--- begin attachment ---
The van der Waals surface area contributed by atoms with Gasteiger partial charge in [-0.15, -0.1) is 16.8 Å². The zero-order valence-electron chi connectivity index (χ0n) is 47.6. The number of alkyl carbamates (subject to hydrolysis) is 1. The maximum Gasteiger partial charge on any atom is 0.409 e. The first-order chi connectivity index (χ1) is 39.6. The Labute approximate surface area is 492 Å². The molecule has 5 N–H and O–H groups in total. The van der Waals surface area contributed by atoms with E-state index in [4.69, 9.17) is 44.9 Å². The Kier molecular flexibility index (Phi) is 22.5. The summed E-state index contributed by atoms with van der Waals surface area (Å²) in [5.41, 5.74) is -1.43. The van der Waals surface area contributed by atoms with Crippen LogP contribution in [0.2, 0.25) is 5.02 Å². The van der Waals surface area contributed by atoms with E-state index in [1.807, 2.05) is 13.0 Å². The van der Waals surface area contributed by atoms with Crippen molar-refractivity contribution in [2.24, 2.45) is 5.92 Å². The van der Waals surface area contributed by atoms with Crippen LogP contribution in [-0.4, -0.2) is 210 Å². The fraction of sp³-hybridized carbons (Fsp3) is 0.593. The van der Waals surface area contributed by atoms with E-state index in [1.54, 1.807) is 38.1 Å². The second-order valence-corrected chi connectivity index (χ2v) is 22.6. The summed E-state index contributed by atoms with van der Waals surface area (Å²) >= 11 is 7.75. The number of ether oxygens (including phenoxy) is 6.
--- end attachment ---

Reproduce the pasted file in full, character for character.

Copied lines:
The van der Waals surface area contributed by atoms with Gasteiger partial charge in [-0.15, -0.1) is 16.8 Å². The zero-order valence-electron chi connectivity index (χ0n) is 47.6. The number of alkyl carbamates (subject to hydrolysis) is 1. The maximum Gasteiger partial charge on any atom is 0.409 e. The first-order chi connectivity index (χ1) is 39.6. The Labute approximate surface area is 492 Å². The molecule has 5 N–H and O–H groups in total. The van der Waals surface area contributed by atoms with E-state index in [4.69, 9.17) is 44.9 Å². The Kier molecular flexibility index (Phi) is 22.5. The summed E-state index contributed by atoms with van der Waals surface area (Å²) in [5.41, 5.74) is -1.43. The van der Waals surface area contributed by atoms with Crippen LogP contribution in [0.2, 0.25) is 5.02 Å². The van der Waals surface area contributed by atoms with E-state index in [1.807, 2.05) is 13.0 Å². The van der Waals surface area contributed by atoms with Crippen molar-refractivity contribution in [2.24, 2.45) is 5.92 Å². The van der Waals surface area contributed by atoms with Crippen LogP contribution in [-0.4, -0.2) is 210 Å². The fraction of sp³-hybridized carbons (Fsp3) is 0.593. The van der Waals surface area contributed by atoms with E-state index in [1.54, 1.807) is 38.1 Å². The second-order valence-corrected chi connectivity index (χ2v) is 22.6. The summed E-state index contributed by atoms with van der Waals surface area (Å²) >= 11 is 7.75. The number of ether oxygens (including phenoxy) is 6.